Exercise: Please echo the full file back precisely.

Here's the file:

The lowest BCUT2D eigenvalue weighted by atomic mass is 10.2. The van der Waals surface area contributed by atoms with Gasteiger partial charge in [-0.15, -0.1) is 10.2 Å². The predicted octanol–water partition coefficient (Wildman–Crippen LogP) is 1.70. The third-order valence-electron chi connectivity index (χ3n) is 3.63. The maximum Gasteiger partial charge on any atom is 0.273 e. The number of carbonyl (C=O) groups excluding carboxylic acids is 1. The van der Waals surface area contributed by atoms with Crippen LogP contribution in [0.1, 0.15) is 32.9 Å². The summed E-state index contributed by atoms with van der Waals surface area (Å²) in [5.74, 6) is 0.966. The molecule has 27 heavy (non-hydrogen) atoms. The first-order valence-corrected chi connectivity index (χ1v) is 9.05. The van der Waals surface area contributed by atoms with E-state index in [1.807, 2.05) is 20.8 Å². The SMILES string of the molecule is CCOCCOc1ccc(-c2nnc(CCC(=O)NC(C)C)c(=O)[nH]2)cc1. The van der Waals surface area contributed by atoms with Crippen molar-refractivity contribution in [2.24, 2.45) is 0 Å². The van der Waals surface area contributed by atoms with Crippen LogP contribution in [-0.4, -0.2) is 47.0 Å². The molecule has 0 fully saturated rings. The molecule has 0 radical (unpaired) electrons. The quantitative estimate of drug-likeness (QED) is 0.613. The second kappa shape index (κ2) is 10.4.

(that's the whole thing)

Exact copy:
The lowest BCUT2D eigenvalue weighted by atomic mass is 10.2. The van der Waals surface area contributed by atoms with Gasteiger partial charge in [-0.15, -0.1) is 10.2 Å². The predicted octanol–water partition coefficient (Wildman–Crippen LogP) is 1.70. The third-order valence-electron chi connectivity index (χ3n) is 3.63. The maximum Gasteiger partial charge on any atom is 0.273 e. The number of carbonyl (C=O) groups excluding carboxylic acids is 1. The van der Waals surface area contributed by atoms with Crippen LogP contribution in [0.1, 0.15) is 32.9 Å². The summed E-state index contributed by atoms with van der Waals surface area (Å²) in [5.74, 6) is 0.966. The molecule has 27 heavy (non-hydrogen) atoms. The first-order valence-corrected chi connectivity index (χ1v) is 9.05. The van der Waals surface area contributed by atoms with E-state index in [1.807, 2.05) is 20.8 Å². The SMILES string of the molecule is CCOCCOc1ccc(-c2nnc(CCC(=O)NC(C)C)c(=O)[nH]2)cc1. The van der Waals surface area contributed by atoms with Crippen molar-refractivity contribution in [2.24, 2.45) is 0 Å². The van der Waals surface area contributed by atoms with Crippen LogP contribution in [-0.4, -0.2) is 47.0 Å². The molecule has 0 fully saturated rings. The molecule has 0 radical (unpaired) electrons. The quantitative estimate of drug-likeness (QED) is 0.613. The second kappa shape index (κ2) is 10.4.